name calling

April 1, 2019

IMG_0125Go with it. This has become my mantra. Beginning, really, from when we landed in good ole USA a couple months ago; but certainly more pronounced on the current venture. Frankly, I am the least likely candidate for any version of a “go with it” mindset. I order my days with an intensity that would rival Michelle Obama’s personal assistant (or team of them, as the case may be).
And no, I am not orchestrating nationwide school lunch reform programs: these days, the significance of the tasks on my agenda can be as monumental as choosing whether Aldis or Walmart will be the best price for today’s grocery items (in case you’re wondering, we usually prefer Aldis for produce sales and bang-for-the-buck-wine; but time constraints sometimes make Walmart the preference). At any rate, my tunnel vision version of daily planning makes each part of my personal agenda vital in the perception of control. Here’s a sample of my (secret) internal schedule:
6:30 AM. Alarm goes off. Peter hears the alarm, comes in, and asks if I want to snooze. I say yes. 10 minutes later, the same scenario plays out. I say “No—I’m getting up.” He says ok and returns to his morning reading. The alarm alarms. For an hour.
7:30 AM. I wake up to sunshine and look at my phone. Apparently the alarm is still ringing, but no sound emits. I assume it has called so insistently, for so long, that it has developed a-la[rm]yngitis. I turn off the alarm: it’s definitely past time to get up.
8:15 AM. I wake up. Again. I smell coffee. Peter’s Perfect Pot. I need coffee. I get up.
9:00 AM. I start preparing for my run, which was supposed to start at 8:30 this morning. I put my running clothes on. I go out to test the temperature. I come back in and change into warmer clothes.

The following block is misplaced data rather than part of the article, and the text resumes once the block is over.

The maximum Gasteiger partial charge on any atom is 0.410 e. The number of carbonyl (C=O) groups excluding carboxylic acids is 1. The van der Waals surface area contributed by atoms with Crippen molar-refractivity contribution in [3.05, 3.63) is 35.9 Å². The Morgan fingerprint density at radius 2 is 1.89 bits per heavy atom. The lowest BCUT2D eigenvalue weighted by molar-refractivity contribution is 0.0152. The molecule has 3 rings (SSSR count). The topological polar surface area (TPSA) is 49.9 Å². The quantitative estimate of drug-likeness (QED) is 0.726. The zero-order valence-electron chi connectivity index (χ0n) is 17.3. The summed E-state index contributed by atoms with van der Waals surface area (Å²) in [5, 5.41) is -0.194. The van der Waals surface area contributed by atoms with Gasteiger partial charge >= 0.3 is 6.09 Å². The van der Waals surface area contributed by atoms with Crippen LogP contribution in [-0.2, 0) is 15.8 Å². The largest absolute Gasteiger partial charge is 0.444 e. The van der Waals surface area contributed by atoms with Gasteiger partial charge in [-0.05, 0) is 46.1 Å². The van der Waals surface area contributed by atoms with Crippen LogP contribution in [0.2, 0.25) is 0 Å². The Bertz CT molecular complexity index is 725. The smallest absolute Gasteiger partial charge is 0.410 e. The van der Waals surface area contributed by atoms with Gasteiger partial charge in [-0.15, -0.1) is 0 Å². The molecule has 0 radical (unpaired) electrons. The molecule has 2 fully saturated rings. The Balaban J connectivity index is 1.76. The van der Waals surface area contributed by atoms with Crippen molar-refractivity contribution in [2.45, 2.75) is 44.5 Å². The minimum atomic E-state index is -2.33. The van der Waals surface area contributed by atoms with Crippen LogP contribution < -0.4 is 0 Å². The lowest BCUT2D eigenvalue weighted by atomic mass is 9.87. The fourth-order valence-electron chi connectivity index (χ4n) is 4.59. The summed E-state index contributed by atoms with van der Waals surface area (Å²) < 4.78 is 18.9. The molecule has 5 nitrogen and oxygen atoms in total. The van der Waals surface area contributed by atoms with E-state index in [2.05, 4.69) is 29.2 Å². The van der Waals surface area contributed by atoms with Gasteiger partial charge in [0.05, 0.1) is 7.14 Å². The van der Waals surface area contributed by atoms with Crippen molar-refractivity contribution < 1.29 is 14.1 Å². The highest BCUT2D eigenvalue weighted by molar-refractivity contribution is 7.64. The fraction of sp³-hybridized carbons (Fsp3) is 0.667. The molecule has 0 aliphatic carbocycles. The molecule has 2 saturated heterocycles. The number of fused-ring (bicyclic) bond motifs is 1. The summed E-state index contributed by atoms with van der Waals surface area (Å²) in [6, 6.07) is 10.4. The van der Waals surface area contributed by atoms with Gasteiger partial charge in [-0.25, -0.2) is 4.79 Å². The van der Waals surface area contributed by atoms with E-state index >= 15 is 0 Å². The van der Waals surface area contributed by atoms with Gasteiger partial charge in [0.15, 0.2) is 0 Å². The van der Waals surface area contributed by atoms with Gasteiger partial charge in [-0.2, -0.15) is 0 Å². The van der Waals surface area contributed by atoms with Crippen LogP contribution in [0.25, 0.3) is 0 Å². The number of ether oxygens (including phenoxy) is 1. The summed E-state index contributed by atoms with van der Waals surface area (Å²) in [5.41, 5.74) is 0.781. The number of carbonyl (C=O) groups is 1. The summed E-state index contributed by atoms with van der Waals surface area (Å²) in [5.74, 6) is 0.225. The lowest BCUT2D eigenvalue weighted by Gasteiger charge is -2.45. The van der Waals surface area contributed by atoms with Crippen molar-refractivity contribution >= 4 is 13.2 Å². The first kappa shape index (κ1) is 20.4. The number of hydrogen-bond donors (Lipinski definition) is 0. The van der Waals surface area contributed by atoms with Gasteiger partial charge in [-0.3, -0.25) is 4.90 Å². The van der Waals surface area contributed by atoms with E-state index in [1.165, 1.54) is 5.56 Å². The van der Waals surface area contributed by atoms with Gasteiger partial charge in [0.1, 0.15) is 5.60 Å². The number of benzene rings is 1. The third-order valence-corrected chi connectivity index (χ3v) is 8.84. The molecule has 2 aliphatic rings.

9:15 AM. I remember that I was going to put the rice in the pot to soak. I do that, and while doing so, discover other kitchen prep that might as well be taken care of while I’m at it.
9:30 AM. I head out for a run. My running avatar is a turtle. Generally I run alone, because official runners find it too much of a strain to force their limbs to go turtle-pace. I was a great running buddy when I had my last injury. I accompanied my super-speedy friend on a bicycle, finding my comfortable biking pace to be perfectly suited to her running stride.

Ok, so maybe my current schedule sample does not do a great job demonstrating my routine mindset. This season of transition, care-giving, setting up house, job-hunting, unemployment-related decisions, and next-step-planning has thrown a bit of a wrench in my usual pattern of highly-predictable personal structure. These days I may not manage the kind of routine I have grown accustomed to for the past decade; but my internal dialogue has not let go of the idea that I should still have such a routine. This default dialogue fights the urge to call myself a “lazy bum” when the day does not feel as productive as I think it should; I try to remind myself that I no longer need that old pattern—it’s ok to have a new normal.
Which brings me back to today. This is most definitely a “new normal.” We have been traveling for quite some time now. It started out as a flight across country to visit family. Now we have settled into Peter’s car (one goal of this trip was to retrieve it, so that we can be vehicle self-sufficient), so we are currently driving across the country.